– Mookuh
    Commented Aug 20, 2021 at 11:47

7 Answers 7


Be careful making too many assumptions. You are assuming:

  1. Your boss will want to get rid of you immediately, if there is not a lot of work
  2. There is no more work (either currently or in future) that you can do
    • This also assumes you know all the company future plans which you might be part of
  3. Your boss won't value you enough to try to keep you around
    • This is probably dependent on the financial situation your company is in, if you are running a really tight margin vs a fairly decent cash flow situation, might have different options
  4. Your boss realizes that you are about to run out of work (well in 3-4 months, which in a startup is forever) and hasn't made any planning decisions differently
    • Your boss just might not realize this
    • Your boss might have a ton of "well, whenever Kaz frees up, we're going to have Kaz work on X, Y, and Z and it's going to be great!" items

Some of those might be true and some might not be.

All this being said, probably the best way to approach this is to talk through what sorts of longer term projects your boss has for you. This will be a way to get insight around the conversation without asking "are you planning on laying me off?".

Something like:

Hey boss, I was wondering about what sorts of projects you want me focusing on over the next few months. I've been wrapping up X, Y, Z and am wondering what you see as my next steps once those are all completed.

Alternatively you could suggest areas you could work on and see what your boss thinks. This is probably the "safest" approach, if you list off a bunch of things that will add value to your company and your boss just has to say "yes, sounds great" that's probably even better.

People who can consistently automate things are really valuable in most companies. I think you might be underestimating this.

Having this conversation should give you insight. If your boss basically goes "uhh, I don't know, I guess we don't really have anything at all" then you can followup with more direct questions.

Note that this would be different if you didn't like your current company. Then it'd be a lot easier to just say, "well, just start looking for a new job."

  • 1
    Comments are not for extended discussion; this conversation has been moved to chat. Commented Oct 5, 2016 at 21:28

Source: I have worked with people where "Automation" was part of their job titles.

You do not specify which economic sector your job is in, but I have seen a trend in my sector (IT).

We are all overworked. If not, your job is already not worth much to the company. So you try to automate part of it to reduce your workload. Let us say it works: great, you have a little breathing room.

Now that you are more efficient, you can take on more work. Some of this can be automated, so you do so. Great, you have a little breathing room.

Now that you are more efficient... see where this goes?

Eventually you automate everything that is possible, while saving the difficult, one-off tasks for your brain to do manually. Meanwhile, those automated tasks require maintenance.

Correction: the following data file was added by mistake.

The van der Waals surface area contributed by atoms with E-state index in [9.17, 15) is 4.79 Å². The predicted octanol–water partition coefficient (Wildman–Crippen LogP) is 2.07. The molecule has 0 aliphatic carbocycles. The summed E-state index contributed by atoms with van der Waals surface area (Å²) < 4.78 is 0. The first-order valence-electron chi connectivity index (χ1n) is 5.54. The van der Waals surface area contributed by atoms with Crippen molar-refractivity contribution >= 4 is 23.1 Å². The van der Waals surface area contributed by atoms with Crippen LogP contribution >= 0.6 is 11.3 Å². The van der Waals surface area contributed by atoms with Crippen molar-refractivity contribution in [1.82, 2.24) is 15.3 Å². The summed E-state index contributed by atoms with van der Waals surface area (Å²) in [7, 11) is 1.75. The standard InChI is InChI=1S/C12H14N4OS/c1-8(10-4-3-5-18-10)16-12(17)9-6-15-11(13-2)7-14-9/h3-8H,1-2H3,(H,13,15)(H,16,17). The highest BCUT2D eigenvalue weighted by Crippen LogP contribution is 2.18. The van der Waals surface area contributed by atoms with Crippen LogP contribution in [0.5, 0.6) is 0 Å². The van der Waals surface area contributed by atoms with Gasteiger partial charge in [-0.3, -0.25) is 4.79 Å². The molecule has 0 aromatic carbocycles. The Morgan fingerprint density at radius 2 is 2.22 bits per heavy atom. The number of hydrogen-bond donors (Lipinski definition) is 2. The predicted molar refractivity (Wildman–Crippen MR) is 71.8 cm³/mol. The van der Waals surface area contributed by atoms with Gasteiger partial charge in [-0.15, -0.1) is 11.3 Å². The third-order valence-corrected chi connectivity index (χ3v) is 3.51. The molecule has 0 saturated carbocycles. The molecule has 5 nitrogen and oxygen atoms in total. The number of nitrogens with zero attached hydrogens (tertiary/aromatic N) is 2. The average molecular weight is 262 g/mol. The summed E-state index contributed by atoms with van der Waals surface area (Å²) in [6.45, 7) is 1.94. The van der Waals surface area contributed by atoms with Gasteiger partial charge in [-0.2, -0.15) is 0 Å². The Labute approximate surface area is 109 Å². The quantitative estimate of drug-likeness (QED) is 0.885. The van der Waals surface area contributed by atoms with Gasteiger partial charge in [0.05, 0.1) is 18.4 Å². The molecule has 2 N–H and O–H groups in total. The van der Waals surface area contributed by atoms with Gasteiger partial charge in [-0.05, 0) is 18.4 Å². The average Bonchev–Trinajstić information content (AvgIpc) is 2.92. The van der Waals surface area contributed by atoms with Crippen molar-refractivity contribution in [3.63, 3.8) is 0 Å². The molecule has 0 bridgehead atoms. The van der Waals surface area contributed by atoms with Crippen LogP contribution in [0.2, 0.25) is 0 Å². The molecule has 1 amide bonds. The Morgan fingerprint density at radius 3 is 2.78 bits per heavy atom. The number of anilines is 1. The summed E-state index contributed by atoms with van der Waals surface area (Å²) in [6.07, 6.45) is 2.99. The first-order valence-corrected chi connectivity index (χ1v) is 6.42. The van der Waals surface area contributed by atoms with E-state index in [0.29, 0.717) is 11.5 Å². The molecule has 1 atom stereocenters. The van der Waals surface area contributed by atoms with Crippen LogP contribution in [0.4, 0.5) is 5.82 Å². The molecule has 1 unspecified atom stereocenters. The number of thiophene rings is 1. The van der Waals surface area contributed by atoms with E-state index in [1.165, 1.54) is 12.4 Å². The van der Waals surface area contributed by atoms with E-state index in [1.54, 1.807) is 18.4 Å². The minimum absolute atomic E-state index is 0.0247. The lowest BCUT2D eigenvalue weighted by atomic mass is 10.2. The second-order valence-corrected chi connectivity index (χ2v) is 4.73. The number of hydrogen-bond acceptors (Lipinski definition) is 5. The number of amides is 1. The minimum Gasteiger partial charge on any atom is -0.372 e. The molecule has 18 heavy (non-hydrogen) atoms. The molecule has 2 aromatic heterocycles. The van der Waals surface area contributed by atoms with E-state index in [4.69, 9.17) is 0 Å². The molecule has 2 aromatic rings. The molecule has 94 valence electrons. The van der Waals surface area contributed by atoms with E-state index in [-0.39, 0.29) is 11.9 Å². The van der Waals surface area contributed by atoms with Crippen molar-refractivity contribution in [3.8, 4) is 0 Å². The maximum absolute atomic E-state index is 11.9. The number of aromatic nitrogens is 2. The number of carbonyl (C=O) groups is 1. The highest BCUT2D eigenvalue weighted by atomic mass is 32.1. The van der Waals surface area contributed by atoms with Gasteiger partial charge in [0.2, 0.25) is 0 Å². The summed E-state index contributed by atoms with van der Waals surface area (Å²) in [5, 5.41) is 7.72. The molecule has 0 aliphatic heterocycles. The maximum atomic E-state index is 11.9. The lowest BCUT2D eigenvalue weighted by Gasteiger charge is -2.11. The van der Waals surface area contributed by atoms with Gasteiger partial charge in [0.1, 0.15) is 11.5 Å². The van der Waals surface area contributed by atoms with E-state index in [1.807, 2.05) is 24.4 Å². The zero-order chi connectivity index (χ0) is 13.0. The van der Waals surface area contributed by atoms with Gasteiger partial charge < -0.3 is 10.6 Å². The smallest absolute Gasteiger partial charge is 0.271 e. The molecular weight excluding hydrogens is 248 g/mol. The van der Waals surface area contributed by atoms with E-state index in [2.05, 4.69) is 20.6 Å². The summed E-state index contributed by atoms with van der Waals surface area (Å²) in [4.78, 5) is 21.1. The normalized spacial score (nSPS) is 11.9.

"I see that process is automated, making it run faster and with 5% of the errors as before. That makes someone else's job more efficient, and we would like to make changes to the process to help that other team work more efficiently." Bam, you have to maintain that process you created.

The end result is you never actually "automate yourself out of a job." Instead, you are "that person" who makes everyone else work more efficiently, and who understands all those automated processes who can tweak them when anyone needs them to change. Maybe some other team needs automation, and you give training to them on the topic. You just grew into one more job role: training and education. You just gave yourself more value to the company, which could involve a promotion and raise.

Car analogy: production lines use a lot of robots and automation. Someone has to fix them when they break, and someone has to reprogram them every year or two when a car is redesigned or has a mid-generation change (e.g. upgraded engine). "Automation" itself is a job function, and creates job security.

You also mention you work for a small company. Almost every small company has this goal: growth. You are in on the ground floor, with an opportunity to define what the processes will be when the company is ten times its current size. You could be the Director of Automation or something. You could be the person that the CEO leans on to save money by letting a shell script or a robot do the job of ten people for a fraction of the cost. You bring value to the company by making your current job function cheaper. You just have to look at the big picture.


First of all, if you're not going to have enough work to keep you busy, do you even want to remain with this company?

Second of all, every automated process eventually needs to be updated, refined, etc.

I would start with looking at all the different things being done in the company which you could potentially automate. Any imperfect tool that could be rebuilt in house by you, according to the exact specifications of the users, etc.

Then build a business case document for your boss, and approach him with both the good news that you've "automated yourself out of a job", as well as the news that you could bring further value to the company in some other way.